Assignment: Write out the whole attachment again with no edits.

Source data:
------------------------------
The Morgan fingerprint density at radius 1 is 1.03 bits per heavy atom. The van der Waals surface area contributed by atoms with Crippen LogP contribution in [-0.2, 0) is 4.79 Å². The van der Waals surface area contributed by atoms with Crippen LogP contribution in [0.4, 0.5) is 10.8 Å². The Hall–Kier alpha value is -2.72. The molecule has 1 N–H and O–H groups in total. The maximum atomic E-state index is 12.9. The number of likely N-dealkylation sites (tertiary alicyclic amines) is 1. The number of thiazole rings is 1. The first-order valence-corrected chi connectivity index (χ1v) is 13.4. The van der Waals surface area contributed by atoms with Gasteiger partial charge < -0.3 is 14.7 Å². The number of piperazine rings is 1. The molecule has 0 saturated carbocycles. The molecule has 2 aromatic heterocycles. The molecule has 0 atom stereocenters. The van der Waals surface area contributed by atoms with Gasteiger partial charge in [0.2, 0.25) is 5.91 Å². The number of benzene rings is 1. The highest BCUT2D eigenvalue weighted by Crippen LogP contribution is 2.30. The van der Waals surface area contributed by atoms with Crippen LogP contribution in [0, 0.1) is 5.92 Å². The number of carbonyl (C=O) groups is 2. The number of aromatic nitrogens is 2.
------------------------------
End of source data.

The Morgan fingerprint density at radius 1 is 1.03 bits per heavy atom. The van der Waals surface area contributed by atoms with Crippen LogP contribution in [-0.2, 0) is 4.79 Å². The van der Waals surface area contributed by atoms with Crippen LogP contribution in [0.4, 0.5) is 10.8 Å². The Hall–Kier alpha value is -2.72. The molecule has 1 N–H and O–H groups in total. The maximum atomic E-state index is 12.9. The number of likely N-dealkylation sites (tertiary alicyclic amines) is 1. The number of thiazole rings is 1. The first-order valence-corrected chi connectivity index (χ1v) is 13.4. The van der Waals surface area contributed by atoms with Gasteiger partial charge < -0.3 is 14.7 Å². The number of piperazine rings is 1. The molecule has 0 saturated carbocycles. The molecule has 2 aromatic heterocycles. The molecule has 0 atom stereocenters. The van der Waals surface area contributed by atoms with Gasteiger partial charge in [0.2, 0.25) is 5.91 Å². The number of benzene rings is 1. The highest BCUT2D eigenvalue weighted by Crippen LogP contribution is 2.30. The van der Waals surface area contributed by atoms with Crippen LogP contribution in [0, 0.1) is 5.92 Å². The number of carbonyl (C=O) groups is 2. The number of aromatic nitrogens is 2.